China As An Empire: Issues Regarding Tibet

Published on Author fishman

The article discusses a recent Spanish criminal court’s ruling to accept a Tibetan advocacy group’s indictment of former Chinese President Hu Jintao for genocide. Specifically, during his tenure as both Himalayan Communist Party Secretary, 1988-1992, and President of the People’s Republic of China, 2003-2013. This ruling theoretically should lead to demands for Hu Jintao’s arrest if he enters Spain or any country that shares an extradition treaty with Spain. However, the likelihood of his arrest occurring is probably negligible in practice. Although this ruling probably will lack gravitas, the fundamental principle goes back to the theme of China as an empire.

Hu Jintao

Following the Chinese troops’ occupation of Tibet in 1950, the following decade is famous for the exile of the Dalai Lama and other Buddhist leaders to India. Empire’s naturally struggle to maintain unity throughout the various parts they rule over; thus, it is not surprising that China is frequently a part of land and jurisdiction arguments. The Chinese continue to reiterate that the Tibetans were impoverished and economically stagnant, an issue China claims it has enabled the Tibetans to better deal with. Whether China has or has not had progress in making the people of Tibet better off, China’s ability to foster a unified country out of the old Chinese empire remains an important aspect of the country’s development. The vast diversity of the population, climate, topography, dialects, etc. all play roles in economic development. An exact reason why the term cultural sinicization has been a theme. In Hessler’s book, he highlights that employers frequently discriminate by region, despite laws prohibiting the very practice (318). Without a firm cultural identity, the “empire” that is China, will probably realize material income inequalities between different regions.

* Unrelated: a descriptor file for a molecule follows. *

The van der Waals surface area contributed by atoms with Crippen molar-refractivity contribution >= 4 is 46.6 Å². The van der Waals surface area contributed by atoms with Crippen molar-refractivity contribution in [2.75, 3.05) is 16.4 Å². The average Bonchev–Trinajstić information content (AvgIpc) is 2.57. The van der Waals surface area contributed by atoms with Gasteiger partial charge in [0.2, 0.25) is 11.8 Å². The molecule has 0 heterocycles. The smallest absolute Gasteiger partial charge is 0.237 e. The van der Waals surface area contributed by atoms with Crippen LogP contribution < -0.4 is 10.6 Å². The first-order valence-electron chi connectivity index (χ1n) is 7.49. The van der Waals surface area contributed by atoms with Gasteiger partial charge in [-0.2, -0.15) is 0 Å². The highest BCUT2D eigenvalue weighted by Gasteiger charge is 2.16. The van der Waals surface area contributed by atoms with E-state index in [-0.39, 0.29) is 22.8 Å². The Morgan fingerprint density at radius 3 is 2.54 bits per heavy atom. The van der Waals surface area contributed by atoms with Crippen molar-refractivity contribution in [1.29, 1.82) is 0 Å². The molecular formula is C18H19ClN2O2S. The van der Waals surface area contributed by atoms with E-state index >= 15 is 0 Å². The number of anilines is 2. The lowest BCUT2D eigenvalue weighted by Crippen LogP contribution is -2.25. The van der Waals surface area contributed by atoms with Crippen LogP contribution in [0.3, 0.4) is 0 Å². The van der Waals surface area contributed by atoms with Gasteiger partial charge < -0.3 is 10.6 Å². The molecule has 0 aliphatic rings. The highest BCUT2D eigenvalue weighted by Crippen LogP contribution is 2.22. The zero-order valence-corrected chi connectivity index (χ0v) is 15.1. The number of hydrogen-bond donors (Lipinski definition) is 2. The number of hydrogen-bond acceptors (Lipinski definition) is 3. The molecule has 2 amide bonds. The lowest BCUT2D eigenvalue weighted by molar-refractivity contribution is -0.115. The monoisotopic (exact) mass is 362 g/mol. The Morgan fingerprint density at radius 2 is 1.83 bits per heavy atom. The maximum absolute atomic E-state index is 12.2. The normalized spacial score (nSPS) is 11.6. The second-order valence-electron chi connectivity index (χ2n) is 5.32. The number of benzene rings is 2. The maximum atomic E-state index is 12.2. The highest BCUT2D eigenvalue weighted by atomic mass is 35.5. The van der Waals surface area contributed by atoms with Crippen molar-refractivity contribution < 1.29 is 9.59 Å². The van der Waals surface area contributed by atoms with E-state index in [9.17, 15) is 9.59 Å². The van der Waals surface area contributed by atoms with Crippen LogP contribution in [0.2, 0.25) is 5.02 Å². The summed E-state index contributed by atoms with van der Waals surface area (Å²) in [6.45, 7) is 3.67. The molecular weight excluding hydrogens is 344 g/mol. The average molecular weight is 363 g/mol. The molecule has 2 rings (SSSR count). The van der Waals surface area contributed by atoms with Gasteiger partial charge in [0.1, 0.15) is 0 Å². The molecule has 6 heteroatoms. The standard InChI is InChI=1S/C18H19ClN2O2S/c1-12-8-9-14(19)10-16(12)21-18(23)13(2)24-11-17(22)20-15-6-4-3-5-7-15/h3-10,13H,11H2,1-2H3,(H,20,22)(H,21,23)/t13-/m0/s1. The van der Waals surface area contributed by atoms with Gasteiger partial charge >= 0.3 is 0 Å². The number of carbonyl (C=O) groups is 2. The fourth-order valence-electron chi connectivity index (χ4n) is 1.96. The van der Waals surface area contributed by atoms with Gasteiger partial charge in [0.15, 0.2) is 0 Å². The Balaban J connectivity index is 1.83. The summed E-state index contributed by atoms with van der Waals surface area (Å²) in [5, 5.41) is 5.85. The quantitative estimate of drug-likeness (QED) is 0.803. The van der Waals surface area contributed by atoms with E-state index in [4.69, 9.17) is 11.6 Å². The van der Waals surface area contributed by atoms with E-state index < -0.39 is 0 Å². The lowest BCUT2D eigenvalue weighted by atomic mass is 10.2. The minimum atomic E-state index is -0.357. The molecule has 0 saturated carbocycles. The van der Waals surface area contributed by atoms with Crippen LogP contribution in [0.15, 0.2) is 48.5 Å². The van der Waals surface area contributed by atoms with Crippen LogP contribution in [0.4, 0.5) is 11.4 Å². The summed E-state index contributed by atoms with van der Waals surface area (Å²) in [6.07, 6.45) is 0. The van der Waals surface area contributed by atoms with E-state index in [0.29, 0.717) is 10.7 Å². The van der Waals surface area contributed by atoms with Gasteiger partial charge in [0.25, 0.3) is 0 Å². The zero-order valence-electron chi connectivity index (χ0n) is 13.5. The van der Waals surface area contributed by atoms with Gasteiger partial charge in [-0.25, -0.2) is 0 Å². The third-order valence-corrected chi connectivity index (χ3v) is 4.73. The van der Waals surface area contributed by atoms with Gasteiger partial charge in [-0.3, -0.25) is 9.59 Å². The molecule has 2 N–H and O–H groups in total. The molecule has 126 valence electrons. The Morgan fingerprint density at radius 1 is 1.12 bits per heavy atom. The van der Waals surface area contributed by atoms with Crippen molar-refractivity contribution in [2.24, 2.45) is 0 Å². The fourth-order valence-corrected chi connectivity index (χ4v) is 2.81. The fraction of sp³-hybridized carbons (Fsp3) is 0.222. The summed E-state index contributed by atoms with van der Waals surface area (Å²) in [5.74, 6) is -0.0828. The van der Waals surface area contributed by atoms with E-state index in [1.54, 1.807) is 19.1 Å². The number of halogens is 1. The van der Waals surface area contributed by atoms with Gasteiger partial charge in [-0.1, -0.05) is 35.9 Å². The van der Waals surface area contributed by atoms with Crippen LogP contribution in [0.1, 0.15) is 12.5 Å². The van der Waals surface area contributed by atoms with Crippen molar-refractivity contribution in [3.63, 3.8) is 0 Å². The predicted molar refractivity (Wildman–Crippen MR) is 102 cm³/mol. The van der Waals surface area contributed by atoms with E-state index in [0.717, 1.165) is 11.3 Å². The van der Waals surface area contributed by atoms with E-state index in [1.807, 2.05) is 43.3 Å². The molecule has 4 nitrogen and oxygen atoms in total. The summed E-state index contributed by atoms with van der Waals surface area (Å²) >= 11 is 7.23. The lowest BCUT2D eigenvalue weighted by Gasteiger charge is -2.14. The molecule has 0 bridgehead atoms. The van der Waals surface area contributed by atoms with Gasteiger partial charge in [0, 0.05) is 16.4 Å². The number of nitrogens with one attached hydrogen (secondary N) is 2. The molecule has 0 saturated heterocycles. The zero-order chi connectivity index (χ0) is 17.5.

Works Cited: Sinicization of Tibet (Wikipedia) and China denounces Spanish court’s Tibet case against ex-president also Country Driving by Peter Hessler

Caution: Wikipedia is easy to edit [you can do it…] and is unreliable on controversial topics such as this. Look for academic sources

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2 Responses to China As An Empire: Issues Regarding Tibet

  1. It is kind of interesting though, he probably cannot ever go to Spain again. Not that he necessarily wanted to. Does the EU have some kind of agreement on this kind of thing? Could Jintao be extradited if he went to France, for instance? Not that the EU wants to anger China, but it could become a spat if there is any legal “reciprocity,” if you will, in the EU.

  2. As more and more Chinese leave their villages and move to the cities identity shifts. Personal connection to the land, village, “people”, etc… deteriorates and in replace a new identity forms. “The businessman/businesswoman” Professions can mean more and suddenly who counts as a “family member” slims down. As Tibetans move and begin interacting with more Chinese immigrants protests could decrease?